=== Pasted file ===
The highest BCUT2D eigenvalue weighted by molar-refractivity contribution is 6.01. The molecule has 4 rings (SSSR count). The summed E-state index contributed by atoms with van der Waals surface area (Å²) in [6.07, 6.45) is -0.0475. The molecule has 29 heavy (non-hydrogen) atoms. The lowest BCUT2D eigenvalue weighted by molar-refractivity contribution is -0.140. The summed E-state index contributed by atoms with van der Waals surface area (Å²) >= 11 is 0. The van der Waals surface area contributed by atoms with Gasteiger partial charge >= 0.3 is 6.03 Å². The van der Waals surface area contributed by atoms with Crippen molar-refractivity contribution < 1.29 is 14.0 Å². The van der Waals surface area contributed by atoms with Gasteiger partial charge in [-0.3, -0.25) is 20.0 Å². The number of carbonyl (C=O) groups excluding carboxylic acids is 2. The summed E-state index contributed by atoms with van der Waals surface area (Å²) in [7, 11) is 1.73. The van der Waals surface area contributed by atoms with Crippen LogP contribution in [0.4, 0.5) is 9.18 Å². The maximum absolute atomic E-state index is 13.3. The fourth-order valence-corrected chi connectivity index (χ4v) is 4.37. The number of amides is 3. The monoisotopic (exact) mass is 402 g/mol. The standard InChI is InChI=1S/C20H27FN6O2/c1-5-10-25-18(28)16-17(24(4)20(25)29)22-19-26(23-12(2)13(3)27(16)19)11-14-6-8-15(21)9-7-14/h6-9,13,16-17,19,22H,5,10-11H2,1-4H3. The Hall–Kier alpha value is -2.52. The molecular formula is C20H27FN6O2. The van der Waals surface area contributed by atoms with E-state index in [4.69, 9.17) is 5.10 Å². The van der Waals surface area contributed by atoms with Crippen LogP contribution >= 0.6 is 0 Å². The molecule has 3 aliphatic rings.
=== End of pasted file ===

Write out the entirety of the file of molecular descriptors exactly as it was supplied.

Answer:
The highest BCUT2D eigenvalue weighted by molar-refractivity contribution is 6.01. The molecule has 4 rings (SSSR count). The summed E-state index contributed by atoms with van der Waals surface area (Å²) in [6.07, 6.45) is -0.0475. The molecule has 29 heavy (non-hydrogen) atoms. The lowest BCUT2D eigenvalue weighted by molar-refractivity contribution is -0.140. The summed E-state index contributed by atoms with van der Waals surface area (Å²) >= 11 is 0. The van der Waals surface area contributed by atoms with Gasteiger partial charge >= 0.3 is 6.03 Å². The van der Waals surface area contributed by atoms with Crippen molar-refractivity contribution < 1.29 is 14.0 Å². The van der Waals surface area contributed by atoms with Gasteiger partial charge in [-0.3, -0.25) is 20.0 Å². The number of carbonyl (C=O) groups excluding carboxylic acids is 2. The summed E-state index contributed by atoms with van der Waals surface area (Å²) in [7, 11) is 1.73. The van der Waals surface area contributed by atoms with Crippen LogP contribution in [0.4, 0.5) is 9.18 Å². The maximum absolute atomic E-state index is 13.3. The fourth-order valence-corrected chi connectivity index (χ4v) is 4.37. The number of amides is 3. The monoisotopic (exact) mass is 402 g/mol. The standard InChI is InChI=1S/C20H27FN6O2/c1-5-10-25-18(28)16-17(24(4)20(25)29)22-19-26(23-12(2)13(3)27(16)19)11-14-6-8-15(21)9-7-14/h6-9,13,16-17,19,22H,5,10-11H2,1-4H3. The Hall–Kier alpha value is -2.52. The molecular formula is C20H27FN6O2. The van der Waals surface area contributed by atoms with E-state index in [4.69, 9.17) is 5.10 Å². The van der Waals surface area contributed by atoms with Crippen LogP contribution >= 0.6 is 0 Å². The molecule has 3 aliphatic rings.